My first introduction to celeriac was in a soup. I was working in a British tearoom and the chef made a puréed root vegetable soup, which I thought was just carrot soup - by appearance. But it tasted more complex than plain carrot soup. When I learned that the slight celery flavor came from celeriac, I was determined to copy that recipe again and again. Today I was in the mood for a chunkier vegetable soup, so I puréed the cooked celeriac, but kept the carrots in chunks and added bite-size bits of cauliflower.

You will need a large sharp knife to cut your celeriac. I used my new America's Test Kitchen-endorsed Forschner Victorinox chef knife. I have a Wüsthof standby, but I couldn't resist trying the Victorinox after all the talk. And it's only $30. So far, I like how it handles. Perhaps I should have had it on hand a few months ago when a date offered to come over and cook me dinner. He was a trained chef and I anticipated a great meal. (He mentioned a few Thai specialties.) When he showed up, he was empty handed. I looked at him blankly, expecting him to pull produce from behind his back at any moment, maybe a jar of curry paste... After we went to the grocery store, I made cocktails and sat back to watch the chef in action. He proceeded to instruct as he cooked, condescending my knowledge of food preparation and criticizing my kitchen wares, including my knives. The meal wasn't memorable. (He made penne with red sauce.) And obviously the company was sub par. I have savored my kitchen ever since that night. My knives, my cutting board, my pots, pans, wooden spoons... They are good enough for me. You should know that I have dated two other chefs in my adulthood. Both of them always came prepared. And both of them cooked without offending their guests. Is that too much to ask?

Back to the soup. You will need both a chef's knife to chop and a paring knife peel the celeriac. (Unless you have a super sharp potato peeler.) I chopped it into 1/2" chunks, placed them in a saucepan and covered them with water, salted, brought to a boil, then simmered ~10 mins. While the celeriac was cooking, I chopped up a small yellow onion, a few carrots, and 1/2 a large cauliflower and sautéed them in olive oil at the bottom of a stock pot. When the onions were translucent, I added water to cover and boiled until the veggies were just barely soft. (Use broth/stock if you have it.) In batches, I puréed the celeriac and added it to the stock pot with the other vegetables. (If you don't have a food processor, use an electric mixer like you would to make mashed potatoes.) I added a couple cloves of crushed garlic and a bit of cumin for flavor and color. Then I grabbed a spoon to taste.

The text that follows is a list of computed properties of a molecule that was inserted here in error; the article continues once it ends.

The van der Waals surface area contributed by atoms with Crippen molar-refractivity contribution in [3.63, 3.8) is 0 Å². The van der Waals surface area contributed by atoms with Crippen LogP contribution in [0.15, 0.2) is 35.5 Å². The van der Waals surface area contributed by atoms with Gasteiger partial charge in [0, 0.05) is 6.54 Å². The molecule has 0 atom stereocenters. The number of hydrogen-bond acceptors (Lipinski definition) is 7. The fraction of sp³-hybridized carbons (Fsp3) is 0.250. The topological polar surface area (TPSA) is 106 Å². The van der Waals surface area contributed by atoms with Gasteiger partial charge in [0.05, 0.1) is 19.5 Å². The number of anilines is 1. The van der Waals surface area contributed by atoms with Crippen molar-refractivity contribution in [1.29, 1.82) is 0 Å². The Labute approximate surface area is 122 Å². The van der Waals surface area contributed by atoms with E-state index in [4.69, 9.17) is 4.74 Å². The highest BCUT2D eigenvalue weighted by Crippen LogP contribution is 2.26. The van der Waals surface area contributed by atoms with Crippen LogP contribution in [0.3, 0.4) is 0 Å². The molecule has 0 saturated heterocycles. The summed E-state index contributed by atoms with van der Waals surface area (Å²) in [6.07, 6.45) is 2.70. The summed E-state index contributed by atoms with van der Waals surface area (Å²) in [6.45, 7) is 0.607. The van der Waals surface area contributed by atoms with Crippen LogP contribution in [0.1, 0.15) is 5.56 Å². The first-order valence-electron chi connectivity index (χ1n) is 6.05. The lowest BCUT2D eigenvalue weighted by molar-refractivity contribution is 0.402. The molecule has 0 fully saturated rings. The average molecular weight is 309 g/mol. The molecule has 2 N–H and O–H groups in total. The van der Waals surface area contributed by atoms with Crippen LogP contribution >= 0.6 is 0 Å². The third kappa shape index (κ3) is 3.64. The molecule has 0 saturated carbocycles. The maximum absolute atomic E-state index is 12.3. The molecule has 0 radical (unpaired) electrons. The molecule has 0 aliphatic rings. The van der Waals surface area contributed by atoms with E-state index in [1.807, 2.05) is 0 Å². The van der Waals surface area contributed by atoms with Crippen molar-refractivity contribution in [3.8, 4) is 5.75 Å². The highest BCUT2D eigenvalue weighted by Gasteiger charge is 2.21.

Monday, October 5, 2009

The good and the bad...

The good news is that I had a lovely weekend in Victoria, BC. The bad news is that I returned to discover my beloved Gourmet is leaving me. And nearly a million other subscribers. Sigh. There is no comparison. Gourmet inspires us to cook better, travel better, dine better. For most of us, it is a standard held a bit too high. However, I will miss the way it makes me dream of white asparagus, quince jam, and expensive chocolate, of Parisian markets, rustic country kitchens, and perfect pies.

As a comfort, I will relish in my weekend memories. Long walks, tea times, amazing desserts, good beer, a delicious fireside dinner, beautiful views and lush gardens. I had a delightfully smooth goat cheese cheesecake with sour cherry compote at the Butchart Gardens Dining Room Restaurant.

Il Terrazzo is a hidden jewel, tucked into a side street in old town. Unfortunately, it is not much of a secret. The place was literally packed. My uncle got us the last available table. Small fireplaces along the walls and tabletop candles provide lighting and ambiance. We shared bruschetta, salads, pizza, wine, and laughter.


As part of a former Crown Colony, Victoria has a lingering British influence. I'm not the only Anglophile in my family; similar to other visits, we embraced Victoria for its tearooms and pubs.


I have some favorite activities when visiting Victoria, worth repeating. Stocking up on tea at Murchie's, walking through the Empress, lingering in the bookstores, watching for the Parliament lights to come on, and always a visit (or two) to the Dutch Bakery. This place is not as elegant as the Empress, but has tasty pastries and a sweet old-time diner in the back for a relaxed cup of coffee or sandwich.



A row of apple trees at Butchart Gardens. At the restaurant, they serve shortbread with flower petals. Perhaps they will put their fruit harvest to work?